# Effects of distribution of muscle fiber length on active length-force characteristics of rat gastrocnemius medialis.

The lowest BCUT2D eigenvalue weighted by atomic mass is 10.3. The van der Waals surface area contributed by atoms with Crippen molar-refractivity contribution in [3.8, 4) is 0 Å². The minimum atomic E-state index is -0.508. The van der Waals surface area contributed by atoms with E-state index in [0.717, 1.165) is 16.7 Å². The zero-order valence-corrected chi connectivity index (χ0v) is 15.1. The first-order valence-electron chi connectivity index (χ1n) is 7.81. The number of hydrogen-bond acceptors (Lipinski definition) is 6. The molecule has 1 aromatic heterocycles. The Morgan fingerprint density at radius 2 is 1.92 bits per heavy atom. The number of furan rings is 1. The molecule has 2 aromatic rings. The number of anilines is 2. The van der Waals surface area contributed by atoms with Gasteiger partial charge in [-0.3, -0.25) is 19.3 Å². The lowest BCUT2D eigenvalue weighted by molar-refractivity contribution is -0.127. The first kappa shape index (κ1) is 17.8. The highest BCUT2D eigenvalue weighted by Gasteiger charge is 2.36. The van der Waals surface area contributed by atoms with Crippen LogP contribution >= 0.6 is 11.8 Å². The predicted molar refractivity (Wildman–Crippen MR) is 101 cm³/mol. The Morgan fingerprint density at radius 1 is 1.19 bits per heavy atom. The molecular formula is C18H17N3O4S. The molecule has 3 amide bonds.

код для вставкиСкачатьTHE ANATOMICAL RECORD 239:414-420 (1994) Effects of Distribution of Muscle Fiber Length on Active Length-Force Characteristics of Rat Gastrocnemius Medialis GERTJAN J.C. ETTEMA AND PETER A. HUIJING Department of Anatomical Sciences, The University of Queensland, Queensland, Australia (G.J.C.E.); Vakgroep Functionele Anatomie, Faculteit der Bewegingswetenschappen, Vrije Uniuersiteit, Amsterdam, The Netherlands (P.A.H.) ABSTRACT Background: The length-force curve of mammalian skeletal muscle is often wider than expected on basis of the optimum length of the muscle fibers. Two important effects may explain this discrepancy: muscle pennation and distribution of fiber lengths in the muscle. In the present study the effects of a Gaussian distribution of fiber lengths on muscle length-force characteristics were investigated in rat gastrocnemius medialis. Methods: Fiber length-force characteristics and parameter values of the Gaussian distribution were derived from literature data (Stephenson et al., 1989, J. Physiol., 410:351366; Heslinga and Huijing, 1990, J. Morph. 206: 119-132; Zuurbier and Huijing, 1993, J.Morphol., 218167-180). Three different constructions of the distribution model were compared with experimental data. Pennation effects were incorporated in the model. Results: Two constructions gave reasonably good results: 1) the model with a fiber optimum distribution, in which fibers acted at the same absolute length at a given muscle length; 2) the model in which fiber optimum length was uniform but absolute length at a given muscle length was distributed. Conclusions: In rat gastrocnemius medialis, the magnitude of the effects of these distributions is similar to pennation effects. The current results help to explain the relative wide working range of skeletal muscles in human movement and the differences in specific muscle tension as affected by muscle type, species, and age. o 1994 Wiley-Liss, Inc. Key words: Rat, Skeletal muscle, Length-force curve, Gastrocnemius, Modelling It has been widely accepted that skeletal muscle length-force (length-tension) curves cannot be predicted solely on the length-force curve of a single fiber or sarcomere. The active working range of entire skeletal muscles is much wider than that of a single fiber of similar length. In the last few decades the effects of muscle pennation on the shape of the length-force diagram have been studied extensively (e.g., Gans, 1982; Huijing and Woittiez, 1984, 1985; Woittiez e t al., 1984; Otten, 1988). [Also see Kardel (1990) for a historical review.] Although geometrical changes during muscle shortening are very well described by several models (Huijing and Woittiez, 1984; Zuurbier and Huijing, 1991, 1992), it appears that pennation effects can only partly explain the discrepancy between the width of the length-force curve of entire muscle and a single fiber (Huijing and Woittiez, 1984, 1985; Huijing et al., 1989). Also, attention has been paid to effects of distribution of lengths of fibers and motor units within the muscle (Lewis et al., 1972; Bagust et al., 1973; Stephens et al., 1975; Huijing, e t al., 1989; Bobbert et Q 1994 WILEY-LISS, INC al., 1990; van Eijden and Raadsheer, 1992). Although data on fiber distributions are available (Bagust et al., 1973; Stephens et al., 1975; Holewijn et al., 1984; Heslinga and Huijing, 1990; Zuurbier and Huijing, 19931, the effects of distribution of fiber lengths were not studied systematically. Especially it is not known yet how much a certain distribution of fiber lengths contributes to the width of the length-force curve. The answer to this question is of importance for explaining the biomechanics of human movement. For example, Herzog and ter Keurs (1988) found that the length range over which the human rectus femoris was able to produce active force was much wider than could be expected on basis of the muscle fiber length. Furthermore, the maximum force appeared to be much lower than expected on cross-sectional area of the muscle. Received October 26, 1993; accepted March 8, 1994. Address reprint requests to G.J.C. Ettema, Department of Anatomical Sciences, The University of Queensland, Queensland 4072, Australia. 415 S K E L E T A L MUSCLE LENGTH-FORCE C U R V E Herzog and ter Keurs (1988)hypothesised that a distribution of fiber lengths in the rectus femoris could have caused this discrepancy. The aim of this study was to elucidate quantitatively the effects of distributed fiber optimum lengths on the active length-force curve. The characteristics of passive muscle, although of significance a t large muscle length, were not considered in this study. The effects of three different distributions were studied. The rat gastrocnemius medialis m i w c ! ~WIP t&es zs a model, for three reasons. First, a substantial amount of information on its fiber length-force characteristics and fiber length distribution is available (Stephenson and Williams, 1982; Holewijn et al., 1984; Heslinga and Huijing, 1990; Zuurbier and Huijing, 1993). Second, a t the origin and insertion the muscle is equipped with a tendon. This implies that all motor units have the same mechanical effects during activity. This makes it unlikely that essential functional (i.e. mechanical) differences, and thus differences in functional properties, are related to the organisation of the gastrocnemius muscle in motor units. Thus, a systematic distribution of fiber lengths along different motor units is less likely than in muscles with large origin and insertion sites. Third, in rat gastrocnemius all fibers are organised in parallel, no in-series connections are present (Holewijn et al., 1984). This fact symplifies the modeling of the fiber length-force curve. METHODS Simulation Model A simulation model was developed incorporating a length-force curve of a single muscle fiber, based on the length-force curve of a single sarcomere. Sarcomere optimum length was set a t 2.3 Fm (Heslinga and Huijing, 1990), and active slack lengths were set at 60% (-1.39 Fm) (Heslinga and Huijing, 1990) and 175% (-4.00 pm) (Stephenson and Williams, 1982). The ascending limb and the range around optimum length of the length-force curve (1.39-2.56 p.m) were described by a parabolic function, and the descending limb (2.56-4.00 pm) by a linear function. The transition point between these two functions was continuous. The length-force curve of a single muscle fiber consisted of a n in series summation of the sarcomere curves. It should be noted that it is assumed t h a t sarcomeres are uniformly distributed within a fiber. Effects of non-uniformity of sarcomeres on the length-tension curve of muscle fibers have been described, e.g. by ter Keurs et al. (19781, and should not be ignored when interpreting the results of the current study (see Discussion). In mammalian muscle, most of the passive muscle force is thought to be exerted by extracellular connective tissue (Borg and Caulfield, 1980). Therefore, passive force of the entire muscle is not necessarily directly related to the length of individual fibers. Thus, the effects of fiber length distribution on passive length-force characteristics were not studied, and we exclusively described the active component of the length-force characteristics. The distribution of the number of sarcomeres connected in series within a single fiber, i.e. the distribution of optimum fiber lengths (1,) within the muscle, was described by a Gaussian distribution, determined by a mean (pIf,)and a standard deviation (ulfo): (A, Model I1 ......... .... , .......... .... , I , I I I l , t I, k , lo , , 1>10 , F]im Model III ............ ........ ............. ....... tendon 1 I , ' <lo , ' '1 lo ]>lo 0sarcornere Muscle Length Fig. 1. Left: Fiber length-force curves of five fiber groups for model, I, 11, and I11 (dashed curves are not represented in right side figures). Fiber forces are plotted against muscle length. Right: Schematic representation of three fibers a t three different muscle lengths relative to optimum length (lo):<lo, lo, and 11,. Differences in fiber lengths are compensated for by tendinous structures. All length changes of the muscles are taken up by the fibers (the small amount of extension of the short pieces of tendinous tissue is ignored). = (2%& 1/2*e{( -(ix-&L)/"I2),2} (1) where y is the probability of occurrence of fiber length x. The integration of y with respect to x resulted in unity. In the model, y was multiplied by maximal isometric force for the entire population of muscle fibers (Fa),so that the summation of all forces was equal to Fa. F, was set a t a n arbitrary level, since its absolute value was not of interest in this particular study. Three distribution models were tested. In model I all fibers in the muscle were assumed to work at the same absolute length, giving the same distribution of sarcomere lengths for all muscle lengths. In model I1 all fibers were assumed to act at their own optimum length a t muscle optimum length, resulting in a changing distribution of sarcomere length as a function of muscle length; a t muscle optimum length there is no distribution of sarcomere length. In model I11 no distribution of fiber optimum length was incorporated (ulfo= O), but a Gaussian distribution was applied to their absolute length (lf) a t muscle optimum length. Fiber optimum length was taken as the average fiber length a t muscle optimum (pkf),and the standard deviation (u,Jwas taken the same a s ulfo.Thus, in model I11 there is a changing sarcomere length distribution a t all muscle lengths. The principles of these models are shown in Figure 1. For illustrative reasons, only five fiber groups are shown. 416 G.J.C. ETTEMA AND P.A. HUIJING For all models the entire fiber population was divided in 100 groups with different fiber lengths. This number was well above the critical value where a constant model output was obtained, independent of the number of groups. The difference in fiber optimum length or acting length (model 111) between adjacent groups was chosen such that the longest and shortest fiber groups had a probability of occurrence of near zero. The parameter values for the simulations were based on results from Holewijn e t al. (1984), Heslinga and Huijing (1990), and Zuurbier and Huijing (1993). In these studies, the number of sarcomeres in series within fibers was determined at different regions in the muscle belly. These data allow for a reasonable estimate of the average optimum fiber length and the standard deviation value of the distribution of fiber lengths. The effect of muscle pennation was also included in the models. Pennation effects calculated by means of the planimetric model, presented by Woittiez and Huijing (1984, 1985) and further elaborated by Otten (1988), were incorporated. Pennation angles were deduced from Heslinga and Huijing (1990) and Zuurbier and Huijing (1992). For all models, muscle force was calculated a t muscle length intervals of 2% of the chosen average fiber optimum length, from about 5 mm above optimum length to slack length, i.e. the same region for which experimental data are available. Experimental Data The experiments were performed on five young adult male Wistar rats (body mass 228-246 g), who were anaesthetised with pentobarbital (initial dose 10 mg/ 100 g body mass i.p.1. The GM was freed from its surrounding tissues leaving muscle origin and blood supply intact. The distal tendon and part of the calcaneus were looped around a steel wire hook, tightly knotted with suture, and glued with tissue glue (Histoacryl). The steel wire was connected to a strain gauge force transducer. This procedure ensured a solid fixation, preventing slippage during force exertion. All measurements were done at a n ambient temperature of 25°C on a multipurpose ergometer (Woittiez et al., 1987). The muscle was excited by supramaximal stimulation of the distal end of the severed nerve (square wave pulses; 0.4 msec duration, 3 mA, 100 Hz). Lengthforce characteristics of the muscle-tendon complex were determined by applying this stimulation protocol at very short lengths, where hardly any active force was exerted, to lengths about 4 mm above optimum length. To find the actively generated muscle force, the passive force exerted a t the same muscle length was subtracted from total isometric force. Length increments between two subsequent contractions amounted to 0.5 mm. Optimum length of the muscle-tendon complex (lo), was defined a s that length a t which active isometric muscle force was highest (F,), and was determined with a n accuracy of 0.5 mm. Force-compliance characteristics of the series elastic component were determined using quick length decreases of 0.2 mm within 3 msec during the same isometric tetanic contractions (Bobbert et al., 1986), and thus for the whole range of isometric force levels. Compliance of the series elastic component was calculated as the ratio of length and force change of the muscle-tendon complex during the quick release. By integration of compliance with respect to force, elongation of the series elastic component could be calculated for each isometric force measurement. The length-force data were corrected for this elongation. It should be noted that this correction includes extension of series elasticity within the muscle fibers. For rat GM this extension is limited however, i.e. 0.21 mm at F, (Ettema and Huijing, 1993), and therefore ignored in this study. Markers (0.05 mm in diameter) were inserted in the muscle a t the distal and proximal end of the most distal fiber bundle (running from proximal aponeurosis to achilles tendon). With the use of dividers, the length of the most distal fiber bundle was measured at 1, as the linear distance between the two markers. Real fiber optimum length of this distal bundle was estimated a s follows. First, the measured fiber length at 1, was corrected for elongation of the series elastic structures a t F,. Sarcomere optimum length was assumed to be 2.3 pm (Heslinga and Huijing, 1990). From data of Heslinga and Huijing (1990) and Zuurbier and Huijing (1993), i t can be deduced that the ratio of calculated fiber optimum length (optimum sarcomere length multiplied by the number of sarcomeres) and measured length a t muscle optimum length is about 1.11 (see also Discussion section). Therefore, the measured fiber length, corrected for series elastic elongation, was multiplied by 1.11 to get a n estimate of fiber optimum length (at sarcomere optimum length). RESULTS The distal fiber length of the five GM muscles amounted to 12.26 2 0.53 mm, and 11.24 2 0.56 mm, when corrected for series elastic elongation. Therefore the average optimum length of these fibers was estimated to amount to 11.24 * 1.11 = 12.48 mm. For the simulation model a n average optimum fiber length (plf,)of 12.48 mm was chosen. It should be noted that this value was chosen in a somewhat arbitrary way. The value of 12.48 mm is a n estimate of the optimum length of the distal fibers, not of the average optimum length of all fibers. However, data of Zuurbier and Huijing (1992b) show that similar lengths also occur in the mid-region of the GM muscle, whereas only in the proximal region substantially shorter fibers are present. Therefore, it was reasoned that p,fowas close to the optimum length of the distal fibers. On basis of proximal-distal differences in rat GM (Holewijn et al., 1984; Heslinga and Huijing, 1990; Zuurbier and Huijing, 1992b), a standard deviation of the distribution of fiber lengths (alf,and alf)of 2.0 mm (16% of plfo)was chosen. In Figure 2A the simulation results for parallel fibered muscles are shown. Models I and 111 obviously cause the largest widening of the length-force curve. Model I1 does not have large effects on the width of the curve. In Figure 2B the effects of pennation and fiber distribution according to model I are compared. For the given ulfo(2.0 mm) and pennation angles (line of pullfiber angle 20°, line-of pull-aponeurosis angle 100) the pennation effect is somewhat larger for most of the length-force curve below optimum length. For the ab- 417 S K E L E T A L MUSCLE LENGTH-FORCE CURVE 0.9 7 0.8 :A 0.9 0.8 - - v 8 0.7 0.6 0 3 0.5 Uniform - - P d e l Uniform P d e l Model I PeMate Uniform 0.2 0.2 0.1 Pemata Model I 010 -1.5 -5 -2.5 0 2.5 relative length (rnm) 5 010 -7.5 -5 -2.5 0 2.5 relative length (mm) 5 Fig. 2. Simulation results: A Muscle length-force curves of parallel fibered muscles. B Parallel and pennate muscle models (uniform muscle, model I, and model 111). solute width, i.e. optimum-slack distance, the effects models: not all fibers work at their own optimum are similar. The combined effect is quite large, leading length when the muscle is a t its optimum. A distributo a n increase of about 5 mm (40% of plfo)of the width tion exclusively of number of sarcomeres in series within fibers, without any shift of fiber optimum of the curve. In Figure 3, models I and 111, including pennation lengths relative to muscle optimum length, must be effects, and the uniform pennate model are compared considered inadequate to predict this width appropriwith the experimental data. It appears that a ulfoof 2.0 ately (model 11). mm gives reasonable results for model 111. In model I The question arises which model best predicts the the length-force curve is still underestimating the force length-force curve of rat GM. A similar simulation a s along most of the ascending limb of the curve. There- model I11 has been previously applied, with reasonable fore, a second run of model I was made with a n ulfoof success, to rat extensor digitorum longus (Bobbert et 3.0 mm. This resulted in quite a good prediction of the al., 1990). Furthermore, in the present study, a stanexperimental data, similar to model I11 with ulf = 2.0 dard deviation of 2.0 mm (16% of fiber optimum length) mm. However, the shape of the ascending limb is not was sufficient for a reasonable overall prediction, well described in either simulation: in the middle part whereas in model I 3.0 mm (24%)was needed. This last of the ascending limb the force prediction tends to be value seems rather high, given the experimental data lower than the experimental data, whereas a t the on differences in fiber lengths (Holewijn et al., 1984; shortest lengths there tends to be a n overestimation of Heslinga and Huijing, 1990; Zuurbier and Huijing, relative force (Fig. 3B). Figure 3 also shows that the 1993), but is of the same order of magnitude a s shifts effects of fiber distribution are of a similar magnitude of muscle optimum length with derecruitment of motor to those of series elastic elongation. units (Huijing and Baan, 1992). Also Otten (1988), reFigure 4 shows the effects of fiber length distribu- ferring to Stephens et al. (1979, calculated a standard tions on the maximal force (F,) exerted by muscles with deviation of about 16% of fiber optimum length distriequal physiological cross-section. The effects of the fi- bution for cat GM. On the other hand, the same data ber distribution and pennation used in this study are (Stephens et al., 1975) point out that substantial difsimilar in magnitude and amount to about 12% reduc- ferences in fiber optimum lengths must be present tion in tension. The combined effect of pennation and within rat GM muscle, ruling out the feasibility of fiber length distribution amounts to a 23% reduction. model 111. A good possibility might be a combination of models I and 111: that is, model I with a smaller uIf0,but DISCUSSION with a larger shift of acting fiber lengths at muscle The aim of the present study was not to determine optimum. The effect of such a shift is a widening of the the exact distribution of fiber lengths within a single length-force curve relative to model I. It would mean skeletal muscle, but rather to test the feasibility of that the somewhat shorter fibers of the population, but different fiber length distributions. The simulations in- longer than in model I, would have their optimum dicate that the width of the length-force curve of rat length a t shorter muscle lengths than in model I. GM can a t least partly be explained by means of a From the difference in shape between actual lengthpopulation standard deviation of about 16% of fiber force data and simulations it can be deduced that the optimum length or acting length in combination with distribution in fiber lengths is not of a Gaussian type. effects of pennation (models I and 111).The differences Skeletal muscle is organised in separate motor units between directly measured fiber length and fiber with separate functions. Although this organisation lengths based on sarcomere counts (Heslinga and Hu- makes a systematic and skewed distribution of fiber ijing, 1990; Zuurbier and Huijing, 1993) may be a n lengths plausible, data on 89 motor units of cat GM important indication for the occurrence of these two (Stephens and Williams, 1982) do not support such a G.J.C. ETTEMA AND P.A. HUIJING 418 1 0.9 " 0.8 W 8 0.7 b 0.6 2 0.5 a 0.4 8 d 0.3 0.2 0.1 n u - -10 -7.5 -5 -2.5 2.5 0 5 relative length (mm) Fig. 3. Comparison of experimental data and model calculations. A Total length-force curve. B: Part of the ascending limb. Vertical bars indicate standard deviation of experimental data. s.d., standard deviation of fibre length distribution. n ' c- 0.9 0.8 n 2 0.7 E 8 0.6 0.5 v1 .r( - 0.4 Uniform Parallel - - Model I Parallel Model III Parallel 0.3 d .. 0.1 ....... Uniform Pennate 0.2 <*'.:< 0. -10 "\a ? , : ' 4(: Model I Pennate I -. q,' -<' -... ' , ' " -7.5 -5 Model III Pennate " ' ' l ' . ~ ' l . ' " -2.5 0 2.5 5 relative length (mm) Fig. 4.Normalised muscle force as a function of length for uniform, distributed, parallel, and pennate muscles. Force is expressed relative to maximal force of the uniform parallel fibered muscle. hypothesis. GM is a muscle running from tendon to tendon. Therefore, all motor units will produce a force in the same direction a t the joints involved, and thus they have the same qualitative mechanical action. This makes a skewed distribution along motor units less likely. Still, symmetric and random fiber distributions other than the Gaussian distribution might be present in skeletal muscle. The use of a parabolic function to describe the ascending limb and the optimum region of the lengthforce curve of a single fiber might not be totally appropriate. Data in literature (Stephenson and Williams, 1982; Stephenson et al., 1989) indicate that the plateau of the mammalian fiber length-force curve around its optimum might be broader than described by the function used here. This is likely due to non-uniformity of sarcomeres within a single fibre (ter Keurs et al., 1978), which was not implemented in our models. We tested the effects of implementing such a sarcomere length-force curve. The shape of the curve was based on filament lengths reported by Heslinga and Huijing (1990). The optimum plateau was taken from 1.98 pm to 2.30 pm, and fiber optimum length was assumed to coincide with the middle of the plateau, i.e. 2.14 km. The results are presented in Figure 5. The curves for the uniform parallel muscles, resembling the sarcomere curves, are quite different. (Note that the points of the optimum plateaus coinciding with a sarcomere length of 2.3 pm are presented as zero length.) However, most of these differences seem to disappear due to the effects of pennation and distribution of optimum lengths (model I, ulfo = 2.0 mm). Especially the differences in shape have disappeared. The curve based on the optimum-plateau sarcomere curve is only narrower than the original curve. This is caused by the fact that the ascending limb of the optimum-plateau sarcomere curve is steeper, and that muscle optimum length in the pennate muscle with fiber length distribution coincides with a n average sarcomere length of 2.14 pm. Compared to the original model, this length is closer to slack length of the ascending limb. We repeated the same simulation with a sarcomere optimum plateau from 2.19 pm to 2.69 pm, based on filament lengths reported by Stephenson and Williams (1982). In that case, the length-force curve of the pennate muscle with distribution of fiber lengths (model I) appeared almost exactly the same a s in the original simulation. Therefore, we concluded that the exact shape of sarcomere length-force curve cannot explain any discrepancies between muscle and simulated length-force curves. Clearly, substantial information about the shape of the ascending limb of the fiber length-force curve is essential to elucidate this problem entirely. Here, effects of sarcomere distributions within a single fibre seem to be of major importance (e.g. ter Keurs et al., 1978). 419 SKELETAL MUSCLE LENGTH-FORCE CURVE a ;. 0.5 a 0 0.4 c 0.3 0.2 0.1 - / / . / 1’ . ,’ 7: . /I : I: Uniform Parallel Distributed Pennate point ...... Uniform Parallel -- Distributed Pennate relative length (mm) Fig. 5. Length-force curves of uniform, parallel muscles and of pennate muscles with fiber length distributions (model I, ulf0 = 2.0 mm). Curves indicated by ‘plateau’ are based on a sarcomere lengthforce curve with a n optimum plateau from 1.98-2.3 pm; curves indicated by ‘point’ are based on the originally used sarcomere length-curve with an optimum point at 2.3 pm. Of course, it can be disputed that the average fiber optimum length used in the simulations was a n accurate estimate of the real average length. We used the length of the most distal fiber bundle for this purpose. To our knowledge this value is rather a n overestimation than a n underestimation of the true average fiber optimum length (Holewijn et al., 1984; Zuurbier and Huijing, 1993). Therefore, we must conclude that the true average fiber optimum length can only be smaller. As a consequence, a larger and less likely mlfo will be needed to predict the muscle length-force curve satisfactorily. Thus, despite the reasonable simulation results on distributions of fiber lengths, it is still disputable whether these distributions can entirely explain the discrepancies between sarcomere and muscle length-force curves. However, i t is clear that the effects are of such magnitude that they cannot be ignored. In the model presented in this study, pennation was taken into account. However, a distribution of pennation angles was not considered. Although in rat GM differences in pennation angles between the line of pull and aponeurosis do occur, they could not be demonstrated for the more important angle between line of pull and muscle fiber (Zuurbier and HJijing, 1993). What is more important, it is theoretically impossible that a random and independent distribution of pennation angles occurs in a muscle: all fibers are aligned along each other, allowing only a systematic change of pennation angles from distal to proximal regions. lmplications for Human Movement Like pennation, the distribution of fiber lengths has important effects on physiological and mechanical properties of skeletal muscle. It broadens and flattens the length-force curve of the muscle, allowing a wider active working range. Furthermore, the maximal forces that can be exerted become less dependent on muscle length. This is important for incorporation of muscle models in models of the locomotor system. For example, Bobbert and Ingen Schenau (1990), using a uniform muscle model, found discrepancies between modelling isometric plantar flexion moments as a function of ankle ankle angle and actual experimental data. They stated that these discrepancies might be due to distributions of fiber optimum lengths. The same argument was raised by Herzog and ter Keurs (1988) to explain the wide length-force curve of the human rectus femoris. Huijing (1985) showed that for the human gastrocnemius fiber length differences between proximal and distal part of the medial and lateral head could be about 9%. Differences between the two heads were even larger, about 18%. The present study shows that incorporating a distribution of fiber lengths, based on experimental data, improves muscle models considerably. Therefore, discrepancies between locomotor models and experimental data can be very well caused by a distribution of fiber lengths. Specific Tension Another important consequence of fiber length distribution in skeletal muscle concerns the specific tension that can be exerted. It has been generally accepted that, at the level of muscle fibers, specific tension (force per cross-sectional area) is more or less the same for different muscles and fiber types (Close, 1972). How- 420 G.J.C. ETTEMA AND P.A. HUIJING ever, this might not be the case at the level of the entire muscle. A distribution of fiber optimum lengths will decrease F, for a given cross-sectional area. Herzog and ter Keurs (1988)reported a discrepancy of about 60% between expected and measured maximal isometric force for in vivo human rectus femoris, which was thought to be caused by a n overestimation of the physiological cross-esectional area of the muscle. However, a considerable part of this difference might be due to fiber distribution. Recently, de Haan et al. (1992) found a clear increase of specific tension of rat GM during growth, and similar results were found for rat extensor digitorum longus (Lodder e t al., 1991). The authors did not give a specific cause for these changes. 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